A Kiss Before the Apocalypse

Dancing on the Head of a Pin

Where Angels Fear to Tread

A Hundred Words for Hate

In the House of the Wicked

Walking in the Midst of Fire


Published by New American Library,

an imprint of Penguin Random House LLC

375 Hudson Street, New York, New York 10014

This book is an original publication of New American Library.

Copyright © Thomas E. Sniegoski, 2015

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Sniegoski, Tom.

A deafening silence in heaven: a Remy Chandler novel/Thomas E. Sniegoski.

pages cm.

“A Roc Book.”

ISBN 978-0-698-15781-1

1. Chandler, Remy (Fictitious character). 2. Private investigators—Fiction. 3. Angels—Fiction. I. Title.

PS3619.N537D43 2015

813’.6—dc23 2015026446


This is a work of fiction. Names, characters, places, and incidents either are the product of the author’s imagination or are used fictitiously, and any resemblance to actual persons, living or dead, business establishments, events, or locales is entirely coincidental.




Also by Thomas E. Sniegoski

Title Page

















































Excerpt from
The Demonists

For my father.

If I end up being only half the amazing individual that you were, that will still be something pretty darn special.

Love and miss you every day.

Joseph J. Sniegoski

November 20, 1919–April 26, 2013


Intense amounts of love and thanks to my long-suffering wife, and to Kirby for always keeping things interesting.

Special thanks also to my buddy Christopher Golden, the amazing Jessica Wade, Ginjer Buchanan, Howard Morhaim, Kate Schafer Testerman, Thomas Fitzgerald, Dale Queenan, Larry Johnson, Pam Daley, Frank Cho, Dave Kraus (from his La-Z-Boy in Heaven), Kathy Kraus, Mom Sniegoski, and the Filthies down at Cole’s Comics in Lynn, MA.

You ain’t seen the last of the Boston Seraphim.

What we call the beginning is often the end.

And to make an end is to make a beginning.

The end is where we start from.



A shopping mall food court

Somewhere in the United States

t was a day that seemed just like any other.

The sun rose as it was supposed to, and people woke from their nightly slumber to begin their daily routines: preparing for work, getting dressed for school, walking the dog, retrieving the morning paper from the front walk, making breakfast.

It was all so normal.

All so mundane.

If only they were aware of the event of cosmic proportions and significance that was about to occur.

•   •   •

He who had been called the Son of the Morning sat at a table in the food court of the mall, observing the ebb and flow of humanity.

Leaning back in the metal chair, Lucifer Morningstar saw them at their best and worst: an old woman fumbling with multiple plastic bags unwittingly drops a wad of dollar bills to the floor; a man sidles up alongside her, snatches up the money, and then promptly returns it to her. A teenage girl—a mere child—picks up her phone from the tabletop, her hands shaking horribly as she checks to see if her dealer has called, and bursts into tears when she sees that he hasn’t. An overtired and whining child is brought to obvious joy when handed a book to read. A man who is unhappy with the speed in which he received his burrito takes it out on the young girl at the counter. A Benny Goodman instrumental plays over the food court sound system and an old man grabs hold of his wife’s hand; they look into each other’s eyes and smile, their love still strong.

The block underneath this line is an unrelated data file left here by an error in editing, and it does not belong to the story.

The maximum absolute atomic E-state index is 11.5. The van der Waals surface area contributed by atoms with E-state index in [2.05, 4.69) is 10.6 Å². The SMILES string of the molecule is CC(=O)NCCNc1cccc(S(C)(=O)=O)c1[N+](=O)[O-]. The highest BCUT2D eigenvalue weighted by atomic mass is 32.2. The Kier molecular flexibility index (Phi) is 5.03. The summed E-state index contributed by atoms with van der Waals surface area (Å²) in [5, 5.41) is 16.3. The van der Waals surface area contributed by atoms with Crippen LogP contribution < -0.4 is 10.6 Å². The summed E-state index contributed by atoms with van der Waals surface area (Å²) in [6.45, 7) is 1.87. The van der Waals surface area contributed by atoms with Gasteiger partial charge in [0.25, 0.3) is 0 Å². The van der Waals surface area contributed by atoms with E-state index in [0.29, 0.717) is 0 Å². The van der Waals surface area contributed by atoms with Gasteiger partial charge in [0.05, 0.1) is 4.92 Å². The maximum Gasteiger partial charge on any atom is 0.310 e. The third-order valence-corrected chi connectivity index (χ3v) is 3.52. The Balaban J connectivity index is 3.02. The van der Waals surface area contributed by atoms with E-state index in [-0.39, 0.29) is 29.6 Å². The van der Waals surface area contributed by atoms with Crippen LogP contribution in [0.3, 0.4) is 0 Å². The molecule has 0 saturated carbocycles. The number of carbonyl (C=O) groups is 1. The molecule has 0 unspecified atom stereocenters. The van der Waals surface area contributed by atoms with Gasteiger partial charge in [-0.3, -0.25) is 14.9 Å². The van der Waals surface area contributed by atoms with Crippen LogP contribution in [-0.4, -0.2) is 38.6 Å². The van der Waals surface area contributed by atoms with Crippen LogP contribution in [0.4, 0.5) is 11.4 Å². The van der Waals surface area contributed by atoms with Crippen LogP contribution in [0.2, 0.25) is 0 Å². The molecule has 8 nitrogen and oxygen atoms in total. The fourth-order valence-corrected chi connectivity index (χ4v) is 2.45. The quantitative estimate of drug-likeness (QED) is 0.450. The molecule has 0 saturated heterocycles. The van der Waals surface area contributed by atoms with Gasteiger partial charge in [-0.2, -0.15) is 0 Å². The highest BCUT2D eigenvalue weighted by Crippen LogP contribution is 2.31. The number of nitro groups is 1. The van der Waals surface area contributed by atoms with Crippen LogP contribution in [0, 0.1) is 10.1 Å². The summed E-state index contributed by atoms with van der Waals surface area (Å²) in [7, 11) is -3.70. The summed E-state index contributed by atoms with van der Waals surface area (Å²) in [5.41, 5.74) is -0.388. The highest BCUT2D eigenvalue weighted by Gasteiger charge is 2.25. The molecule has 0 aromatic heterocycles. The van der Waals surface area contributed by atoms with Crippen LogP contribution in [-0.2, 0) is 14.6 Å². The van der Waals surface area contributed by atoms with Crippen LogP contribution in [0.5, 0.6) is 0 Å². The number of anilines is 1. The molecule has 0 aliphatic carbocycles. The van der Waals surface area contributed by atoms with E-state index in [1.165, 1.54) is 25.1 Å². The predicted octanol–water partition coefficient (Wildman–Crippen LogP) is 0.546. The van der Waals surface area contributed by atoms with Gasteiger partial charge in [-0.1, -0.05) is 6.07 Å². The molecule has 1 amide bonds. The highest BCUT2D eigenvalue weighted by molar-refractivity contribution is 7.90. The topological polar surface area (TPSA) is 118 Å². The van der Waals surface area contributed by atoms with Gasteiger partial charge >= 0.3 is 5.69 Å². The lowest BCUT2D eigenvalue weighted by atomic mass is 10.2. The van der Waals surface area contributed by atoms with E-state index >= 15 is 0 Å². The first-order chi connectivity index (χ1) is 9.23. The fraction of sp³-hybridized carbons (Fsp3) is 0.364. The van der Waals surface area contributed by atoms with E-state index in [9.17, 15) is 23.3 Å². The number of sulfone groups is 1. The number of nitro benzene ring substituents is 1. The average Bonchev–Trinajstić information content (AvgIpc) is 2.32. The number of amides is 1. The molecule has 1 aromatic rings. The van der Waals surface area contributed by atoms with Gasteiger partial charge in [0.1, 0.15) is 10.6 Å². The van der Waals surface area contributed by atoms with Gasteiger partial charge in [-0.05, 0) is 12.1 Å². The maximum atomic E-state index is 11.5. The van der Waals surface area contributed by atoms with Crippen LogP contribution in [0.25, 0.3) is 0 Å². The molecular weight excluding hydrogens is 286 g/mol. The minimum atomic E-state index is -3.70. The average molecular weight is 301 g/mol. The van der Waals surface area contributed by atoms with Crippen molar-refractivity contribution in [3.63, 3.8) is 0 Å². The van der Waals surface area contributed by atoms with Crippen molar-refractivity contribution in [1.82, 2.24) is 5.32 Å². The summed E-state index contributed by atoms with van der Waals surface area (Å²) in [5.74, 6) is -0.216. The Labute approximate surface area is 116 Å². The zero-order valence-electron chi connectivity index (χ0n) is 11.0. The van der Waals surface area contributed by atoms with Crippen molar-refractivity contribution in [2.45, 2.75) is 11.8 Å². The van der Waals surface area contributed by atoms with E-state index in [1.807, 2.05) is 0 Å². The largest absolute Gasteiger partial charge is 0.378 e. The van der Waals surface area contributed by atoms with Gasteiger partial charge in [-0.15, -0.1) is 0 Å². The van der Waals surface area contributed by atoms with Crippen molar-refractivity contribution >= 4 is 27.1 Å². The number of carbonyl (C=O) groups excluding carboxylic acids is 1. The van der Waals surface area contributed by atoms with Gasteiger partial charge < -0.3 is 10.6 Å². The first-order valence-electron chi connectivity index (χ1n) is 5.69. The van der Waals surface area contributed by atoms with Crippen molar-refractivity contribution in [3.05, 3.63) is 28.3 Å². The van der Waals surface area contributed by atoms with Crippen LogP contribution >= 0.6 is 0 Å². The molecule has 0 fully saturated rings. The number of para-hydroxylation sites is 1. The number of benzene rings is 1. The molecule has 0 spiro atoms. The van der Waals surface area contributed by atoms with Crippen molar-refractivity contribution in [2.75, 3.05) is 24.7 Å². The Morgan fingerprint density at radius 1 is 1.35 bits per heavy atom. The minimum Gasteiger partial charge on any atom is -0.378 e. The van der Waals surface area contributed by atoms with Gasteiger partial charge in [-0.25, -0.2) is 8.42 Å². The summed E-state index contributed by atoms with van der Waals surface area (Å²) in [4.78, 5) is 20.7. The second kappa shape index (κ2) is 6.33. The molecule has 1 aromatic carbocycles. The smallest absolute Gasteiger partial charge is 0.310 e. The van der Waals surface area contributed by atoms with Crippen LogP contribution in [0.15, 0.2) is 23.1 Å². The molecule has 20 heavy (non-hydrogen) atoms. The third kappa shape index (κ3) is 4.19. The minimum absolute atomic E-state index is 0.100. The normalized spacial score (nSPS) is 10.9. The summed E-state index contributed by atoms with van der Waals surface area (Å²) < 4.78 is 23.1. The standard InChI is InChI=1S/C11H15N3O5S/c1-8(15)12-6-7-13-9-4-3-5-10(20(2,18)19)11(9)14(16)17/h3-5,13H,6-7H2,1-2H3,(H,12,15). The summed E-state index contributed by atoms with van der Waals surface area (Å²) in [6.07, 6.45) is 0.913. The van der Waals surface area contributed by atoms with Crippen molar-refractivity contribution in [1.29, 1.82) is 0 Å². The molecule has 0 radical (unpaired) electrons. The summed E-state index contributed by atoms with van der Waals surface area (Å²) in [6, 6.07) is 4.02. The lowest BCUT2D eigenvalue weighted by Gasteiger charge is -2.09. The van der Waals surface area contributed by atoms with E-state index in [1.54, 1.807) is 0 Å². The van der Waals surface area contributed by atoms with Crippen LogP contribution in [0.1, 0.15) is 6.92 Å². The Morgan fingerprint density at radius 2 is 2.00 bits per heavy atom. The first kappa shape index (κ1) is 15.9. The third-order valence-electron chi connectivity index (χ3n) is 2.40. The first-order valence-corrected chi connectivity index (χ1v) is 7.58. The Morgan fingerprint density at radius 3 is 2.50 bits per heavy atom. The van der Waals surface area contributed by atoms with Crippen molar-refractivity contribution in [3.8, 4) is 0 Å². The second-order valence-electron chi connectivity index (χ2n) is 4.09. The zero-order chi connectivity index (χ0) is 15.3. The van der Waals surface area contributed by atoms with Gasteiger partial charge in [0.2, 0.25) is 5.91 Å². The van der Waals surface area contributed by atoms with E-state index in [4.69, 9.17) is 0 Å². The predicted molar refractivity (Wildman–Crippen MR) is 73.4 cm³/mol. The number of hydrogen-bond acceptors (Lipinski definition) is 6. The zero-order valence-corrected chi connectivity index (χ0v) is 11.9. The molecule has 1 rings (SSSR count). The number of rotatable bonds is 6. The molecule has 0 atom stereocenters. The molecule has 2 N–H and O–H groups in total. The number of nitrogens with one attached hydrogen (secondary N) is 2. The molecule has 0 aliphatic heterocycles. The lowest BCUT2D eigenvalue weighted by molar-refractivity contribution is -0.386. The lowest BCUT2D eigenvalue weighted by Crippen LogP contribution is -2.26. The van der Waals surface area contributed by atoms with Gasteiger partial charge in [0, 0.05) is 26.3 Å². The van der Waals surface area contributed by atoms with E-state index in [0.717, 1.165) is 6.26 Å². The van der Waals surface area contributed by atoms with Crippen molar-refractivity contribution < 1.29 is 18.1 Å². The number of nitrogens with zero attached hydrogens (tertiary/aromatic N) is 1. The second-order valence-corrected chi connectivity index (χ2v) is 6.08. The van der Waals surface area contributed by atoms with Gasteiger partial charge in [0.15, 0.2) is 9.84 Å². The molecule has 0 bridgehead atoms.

“Don’t tell me that you’re still upset with them,” said a voice beside him, and Lucifer turned to see an elderly gentleman, dressed in a beautifully tailored dark suit, standing at the table, orange tray in hand.

“I was never upset with them,” the Morningstar said, pushing out a chair so the gentleman could sit down. “I was much more upset with you.”

The old man sat down and began to disperse the items on His tray. He placed a cup of steaming coffee in front of the Morningstar. “You thought that I loved them more,” He said. He took His own steaming cup from the tray, and what appeared to be a container of chicken fingers.

“I wasn’t the only one,” Lucifer said. He continued to watch the patrons of the mall food court.

“No, but you were the loudest voice.”

The old man prepared His coffee: two sugars and three containers of cream.

“I felt I needed to be loud so you would hear me . . . hear us.” Lucifer sipped his own black coffee, dark eyes roaming the court.

The old man chuckled, drinking delicately from his cup before setting it down upon the table. “Oh, I heard you, all right.”

Lucifer fixed Him in a steely gaze.

“But did you listen?”

The old man did not answer but reached into the foam container and removed a piece of fried food.

“Is that a chicken finger?” Lucifer asked Him, shocked by what he was witnessing.

The old man studied the batter-covered object, which did not resemble any part from a chicken, or a finger, for that matter. “I love chicken fingers,” He said, taking a bite. “Horrible for you, but everything in moderation.”

Lucifer drank more of his coffee, noticing the euphoric teenage girl from before, walking past them while talking happily on her cell phone, her dealer having finally called. Life was good again. Or not.